• Sue Berry
    Syed M (2016) Black Box Thinking, John Murray, London
    ISBN: 978-1-47361-380-5

    Using case studies, this book links action and in-action to performance and improvement. Matthew Syed explores how mistakes can lead to higher performance and new ways of working. But only if mistakes are embraced and used as a learning aid.

    The book begins with the case study of a 37-year-old mother going into hospital for a routine sinus operation. Thing go wrong and unfortunately the patient suffers complications on the operating table. The anaesthetist and two other surgeons try to deal with the situation. The Senior Nurse advises them she has the equipment they need to perform a tracheotomy. They don’t respond, they continue with their current course of action. The patient died later with the doctors saying “Accidents sometimes happen. We don’t know why”. In truth, if the nurses had been listened to, the patient would have survived.

    The book then explores the airline industry. Mistakes cost many lives in air disasters. As with the hospital example the pilot ignored the information provided by his co-pilot and other crew. He was fixated on his own course of action. The plane crashed.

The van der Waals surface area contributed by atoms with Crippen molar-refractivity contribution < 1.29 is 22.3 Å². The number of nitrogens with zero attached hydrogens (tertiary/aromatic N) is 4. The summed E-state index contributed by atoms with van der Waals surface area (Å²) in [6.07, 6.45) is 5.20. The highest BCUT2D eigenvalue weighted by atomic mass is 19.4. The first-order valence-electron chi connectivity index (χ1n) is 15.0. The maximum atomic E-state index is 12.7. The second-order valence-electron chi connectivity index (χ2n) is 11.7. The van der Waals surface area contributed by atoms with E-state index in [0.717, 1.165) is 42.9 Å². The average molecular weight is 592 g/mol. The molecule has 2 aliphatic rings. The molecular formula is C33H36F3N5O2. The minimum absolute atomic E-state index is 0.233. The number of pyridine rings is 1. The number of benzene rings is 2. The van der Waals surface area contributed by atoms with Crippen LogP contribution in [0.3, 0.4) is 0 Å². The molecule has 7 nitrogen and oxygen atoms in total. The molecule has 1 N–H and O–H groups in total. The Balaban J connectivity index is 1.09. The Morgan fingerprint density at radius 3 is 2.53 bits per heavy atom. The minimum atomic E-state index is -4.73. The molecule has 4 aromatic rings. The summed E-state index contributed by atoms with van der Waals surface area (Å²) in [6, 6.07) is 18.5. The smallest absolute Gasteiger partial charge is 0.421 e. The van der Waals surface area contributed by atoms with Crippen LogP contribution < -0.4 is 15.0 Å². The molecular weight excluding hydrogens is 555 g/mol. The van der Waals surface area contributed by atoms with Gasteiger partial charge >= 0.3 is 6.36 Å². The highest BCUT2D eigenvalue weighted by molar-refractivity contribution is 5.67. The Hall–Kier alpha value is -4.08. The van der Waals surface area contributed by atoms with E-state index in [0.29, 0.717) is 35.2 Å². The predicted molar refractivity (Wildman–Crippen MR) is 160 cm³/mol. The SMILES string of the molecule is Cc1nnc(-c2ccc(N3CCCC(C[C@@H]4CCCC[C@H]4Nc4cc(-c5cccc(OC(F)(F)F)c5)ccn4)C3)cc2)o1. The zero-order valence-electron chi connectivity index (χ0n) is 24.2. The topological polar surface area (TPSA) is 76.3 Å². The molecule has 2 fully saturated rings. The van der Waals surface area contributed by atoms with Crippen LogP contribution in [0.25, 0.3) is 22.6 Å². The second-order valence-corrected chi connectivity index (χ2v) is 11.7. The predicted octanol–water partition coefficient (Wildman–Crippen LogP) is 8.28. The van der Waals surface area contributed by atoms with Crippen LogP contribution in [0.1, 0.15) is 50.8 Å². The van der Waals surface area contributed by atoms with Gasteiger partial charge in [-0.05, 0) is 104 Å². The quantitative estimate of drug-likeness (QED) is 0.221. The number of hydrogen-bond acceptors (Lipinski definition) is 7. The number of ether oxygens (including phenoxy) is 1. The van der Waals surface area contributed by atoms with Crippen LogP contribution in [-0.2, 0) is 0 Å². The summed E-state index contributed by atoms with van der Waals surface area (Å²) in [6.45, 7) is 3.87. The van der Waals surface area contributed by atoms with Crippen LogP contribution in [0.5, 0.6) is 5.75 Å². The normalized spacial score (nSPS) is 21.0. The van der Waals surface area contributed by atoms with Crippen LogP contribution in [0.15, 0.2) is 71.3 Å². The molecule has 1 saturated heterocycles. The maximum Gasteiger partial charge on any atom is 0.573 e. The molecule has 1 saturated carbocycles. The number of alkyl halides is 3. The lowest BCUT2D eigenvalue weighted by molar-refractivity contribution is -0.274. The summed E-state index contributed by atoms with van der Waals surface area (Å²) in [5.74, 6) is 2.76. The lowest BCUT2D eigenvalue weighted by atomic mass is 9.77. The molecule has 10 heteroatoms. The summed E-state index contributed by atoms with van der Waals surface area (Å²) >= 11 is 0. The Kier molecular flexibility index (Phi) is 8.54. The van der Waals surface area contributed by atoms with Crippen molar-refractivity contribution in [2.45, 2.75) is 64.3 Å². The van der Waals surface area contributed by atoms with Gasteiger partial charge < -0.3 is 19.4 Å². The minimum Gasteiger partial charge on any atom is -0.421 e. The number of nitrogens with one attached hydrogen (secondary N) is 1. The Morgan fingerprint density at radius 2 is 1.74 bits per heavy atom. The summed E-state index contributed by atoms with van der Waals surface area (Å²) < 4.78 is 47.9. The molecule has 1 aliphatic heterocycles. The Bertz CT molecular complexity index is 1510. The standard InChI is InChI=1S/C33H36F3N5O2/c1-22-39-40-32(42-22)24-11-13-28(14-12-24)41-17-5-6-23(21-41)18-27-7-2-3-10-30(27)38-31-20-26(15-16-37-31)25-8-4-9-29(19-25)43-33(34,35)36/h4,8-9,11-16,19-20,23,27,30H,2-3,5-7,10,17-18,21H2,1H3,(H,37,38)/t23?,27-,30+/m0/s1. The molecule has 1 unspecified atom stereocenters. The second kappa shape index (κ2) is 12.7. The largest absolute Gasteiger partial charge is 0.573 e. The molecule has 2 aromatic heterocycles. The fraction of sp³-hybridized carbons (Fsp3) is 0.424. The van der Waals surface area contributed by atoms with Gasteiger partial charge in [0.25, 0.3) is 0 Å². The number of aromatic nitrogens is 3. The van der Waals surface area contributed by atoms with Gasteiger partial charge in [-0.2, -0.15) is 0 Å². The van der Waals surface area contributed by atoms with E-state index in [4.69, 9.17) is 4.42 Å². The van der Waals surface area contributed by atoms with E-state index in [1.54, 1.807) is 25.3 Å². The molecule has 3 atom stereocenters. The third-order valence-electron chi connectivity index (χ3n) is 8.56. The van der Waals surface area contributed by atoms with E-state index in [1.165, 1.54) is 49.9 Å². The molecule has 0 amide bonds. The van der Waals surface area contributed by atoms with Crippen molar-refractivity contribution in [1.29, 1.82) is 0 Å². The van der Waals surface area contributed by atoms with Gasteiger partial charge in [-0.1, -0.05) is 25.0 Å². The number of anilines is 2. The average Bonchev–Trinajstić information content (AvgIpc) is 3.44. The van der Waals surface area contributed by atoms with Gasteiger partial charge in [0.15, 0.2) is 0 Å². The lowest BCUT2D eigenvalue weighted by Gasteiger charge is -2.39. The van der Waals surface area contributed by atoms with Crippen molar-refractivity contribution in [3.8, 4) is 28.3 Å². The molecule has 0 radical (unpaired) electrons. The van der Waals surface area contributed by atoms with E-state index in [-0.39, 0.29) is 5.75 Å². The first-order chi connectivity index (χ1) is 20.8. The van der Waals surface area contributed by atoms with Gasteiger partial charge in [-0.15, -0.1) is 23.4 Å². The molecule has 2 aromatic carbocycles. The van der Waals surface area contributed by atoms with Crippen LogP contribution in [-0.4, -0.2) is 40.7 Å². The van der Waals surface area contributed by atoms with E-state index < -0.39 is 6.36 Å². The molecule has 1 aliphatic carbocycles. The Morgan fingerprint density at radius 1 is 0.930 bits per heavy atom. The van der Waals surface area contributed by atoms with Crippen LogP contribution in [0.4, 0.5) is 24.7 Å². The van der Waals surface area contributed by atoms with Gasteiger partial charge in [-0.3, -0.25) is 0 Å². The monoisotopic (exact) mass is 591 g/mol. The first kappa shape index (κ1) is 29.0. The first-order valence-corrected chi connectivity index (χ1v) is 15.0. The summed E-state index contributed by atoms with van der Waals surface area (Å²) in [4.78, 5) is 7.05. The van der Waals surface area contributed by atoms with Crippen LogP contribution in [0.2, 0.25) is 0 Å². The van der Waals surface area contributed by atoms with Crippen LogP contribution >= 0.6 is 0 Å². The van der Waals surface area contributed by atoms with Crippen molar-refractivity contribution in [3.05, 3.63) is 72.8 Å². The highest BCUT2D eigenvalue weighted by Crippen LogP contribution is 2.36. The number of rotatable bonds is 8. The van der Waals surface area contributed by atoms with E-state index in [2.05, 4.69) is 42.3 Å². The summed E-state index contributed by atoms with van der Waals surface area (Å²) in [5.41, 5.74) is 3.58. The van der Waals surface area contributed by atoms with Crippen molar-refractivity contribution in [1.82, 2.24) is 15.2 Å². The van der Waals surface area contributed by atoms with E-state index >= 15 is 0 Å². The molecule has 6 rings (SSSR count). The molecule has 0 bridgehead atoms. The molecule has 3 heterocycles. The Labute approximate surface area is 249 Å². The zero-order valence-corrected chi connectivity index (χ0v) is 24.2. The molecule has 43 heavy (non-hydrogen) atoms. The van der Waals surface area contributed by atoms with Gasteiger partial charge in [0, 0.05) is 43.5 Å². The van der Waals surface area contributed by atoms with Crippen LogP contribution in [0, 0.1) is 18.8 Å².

This book is about how success happens. Airlines have a black box that they open following accidents. They learn from mistakes. Mistakes drive change.

    The case studies read almost like fiction. This makes the book very readable. Many of the case studies will be familiar to the reader. It’s a useful book for anyone who is a manager. The clear message from the book is that if managers act, failure leads to innovation and improvement. In principle, the more failure the better the innovation. Failure leads to change, usually for the better. This is, of course, much easier to stomach when discussing development of a Dyson machines or David Beckham’s footballing prowess. It’s uncomfortable reading when learning from failure involves the loss of life.

    Matthew Syed shows how opening up the ‘Black Box’, being willing to acknowledge and embrace failure, will lead to change. But he alos explains explains why we find this difficult both personally and as an organisation.

    Reviewed on 21st May by Sue Berry
  • John Berry
    The concept of error encouraging improvement is not new of course. But just because it's nothing new does not mean that managers get it. As you note, managers find it tough - particularly considering the other side of quality - that of striving for zero defect. It takes thought to realise errors in fact help the never-ending quest towards that aim.

    In some organisational cultures, error is rewarded with severe punishment. I'm thinking here about Japan and Japanese inspired culture where managers and their families can suffer for failure. Black box perhaps applies in open cultures where everyone from the boss down wants to learn from mistakes. But I guess that's Matthew Syed's point.
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